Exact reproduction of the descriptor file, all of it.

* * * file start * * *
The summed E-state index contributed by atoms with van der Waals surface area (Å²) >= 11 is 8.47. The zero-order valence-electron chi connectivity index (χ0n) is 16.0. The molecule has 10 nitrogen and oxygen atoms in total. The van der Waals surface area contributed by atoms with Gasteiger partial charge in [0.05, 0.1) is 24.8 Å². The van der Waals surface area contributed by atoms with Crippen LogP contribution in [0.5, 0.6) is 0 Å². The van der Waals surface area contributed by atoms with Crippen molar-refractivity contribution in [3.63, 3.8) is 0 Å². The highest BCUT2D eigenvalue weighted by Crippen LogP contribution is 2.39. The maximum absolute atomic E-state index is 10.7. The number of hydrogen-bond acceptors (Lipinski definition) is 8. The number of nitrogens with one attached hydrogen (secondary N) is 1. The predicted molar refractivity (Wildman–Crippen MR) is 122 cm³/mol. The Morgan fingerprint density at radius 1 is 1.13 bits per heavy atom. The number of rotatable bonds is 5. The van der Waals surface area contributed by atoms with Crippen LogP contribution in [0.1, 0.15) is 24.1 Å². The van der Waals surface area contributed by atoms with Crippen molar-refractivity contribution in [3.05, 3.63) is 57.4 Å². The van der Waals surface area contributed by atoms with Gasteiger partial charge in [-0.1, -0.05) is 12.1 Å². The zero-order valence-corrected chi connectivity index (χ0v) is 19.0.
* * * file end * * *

The summed E-state index contributed by atoms with van der Waals surface area (Å²) >= 11 is 8.47. The zero-order valence-electron chi connectivity index (χ0n) is 16.0. The molecule has 10 nitrogen and oxygen atoms in total. The van der Waals surface area contributed by atoms with Gasteiger partial charge in [0.05, 0.1) is 24.8 Å². The van der Waals surface area contributed by atoms with Crippen LogP contribution in [0.5, 0.6) is 0 Å². The van der Waals surface area contributed by atoms with Crippen molar-refractivity contribution in [3.63, 3.8) is 0 Å². The highest BCUT2D eigenvalue weighted by Crippen LogP contribution is 2.39. The maximum absolute atomic E-state index is 10.7. The number of hydrogen-bond acceptors (Lipinski definition) is 8. The number of nitrogens with one attached hydrogen (secondary N) is 1. The predicted molar refractivity (Wildman–Crippen MR) is 122 cm³/mol. The Morgan fingerprint density at radius 1 is 1.13 bits per heavy atom. The number of rotatable bonds is 5. The van der Waals surface area contributed by atoms with Crippen LogP contribution in [0.1, 0.15) is 24.1 Å². The van der Waals surface area contributed by atoms with Crippen molar-refractivity contribution in [3.05, 3.63) is 57.4 Å². The van der Waals surface area contributed by atoms with Gasteiger partial charge in [-0.1, -0.05) is 12.1 Å². The zero-order valence-corrected chi connectivity index (χ0v) is 19.0.